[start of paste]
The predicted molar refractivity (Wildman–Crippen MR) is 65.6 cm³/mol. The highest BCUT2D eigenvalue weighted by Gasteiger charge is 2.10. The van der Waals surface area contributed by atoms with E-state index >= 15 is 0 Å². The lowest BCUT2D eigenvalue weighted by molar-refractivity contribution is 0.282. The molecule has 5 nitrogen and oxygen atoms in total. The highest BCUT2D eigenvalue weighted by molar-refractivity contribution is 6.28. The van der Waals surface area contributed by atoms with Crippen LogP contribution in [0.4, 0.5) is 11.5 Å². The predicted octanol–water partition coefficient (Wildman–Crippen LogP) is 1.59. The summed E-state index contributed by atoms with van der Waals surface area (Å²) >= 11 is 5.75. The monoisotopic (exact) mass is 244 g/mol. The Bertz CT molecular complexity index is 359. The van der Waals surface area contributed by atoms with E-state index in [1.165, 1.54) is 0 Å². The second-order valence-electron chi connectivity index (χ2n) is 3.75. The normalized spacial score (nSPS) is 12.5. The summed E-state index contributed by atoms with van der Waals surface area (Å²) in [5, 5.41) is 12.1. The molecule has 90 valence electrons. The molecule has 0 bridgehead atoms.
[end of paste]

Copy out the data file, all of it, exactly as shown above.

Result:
The predicted molar refractivity (Wildman–Crippen MR) is 65.6 cm³/mol. The highest BCUT2D eigenvalue weighted by Gasteiger charge is 2.10. The van der Waals surface area contributed by atoms with E-state index >= 15 is 0 Å². The lowest BCUT2D eigenvalue weighted by molar-refractivity contribution is 0.282. The molecule has 5 nitrogen and oxygen atoms in total. The highest BCUT2D eigenvalue weighted by molar-refractivity contribution is 6.28. The van der Waals surface area contributed by atoms with Crippen LogP contribution in [0.4, 0.5) is 11.5 Å². The predicted octanol–water partition coefficient (Wildman–Crippen LogP) is 1.59. The summed E-state index contributed by atoms with van der Waals surface area (Å²) >= 11 is 5.75. The monoisotopic (exact) mass is 244 g/mol. The Bertz CT molecular complexity index is 359. The van der Waals surface area contributed by atoms with E-state index in [1.165, 1.54) is 0 Å². The second-order valence-electron chi connectivity index (χ2n) is 3.75. The normalized spacial score (nSPS) is 12.5. The summed E-state index contributed by atoms with van der Waals surface area (Å²) in [5, 5.41) is 12.1. The molecule has 90 valence electrons. The molecule has 0 bridgehead atoms.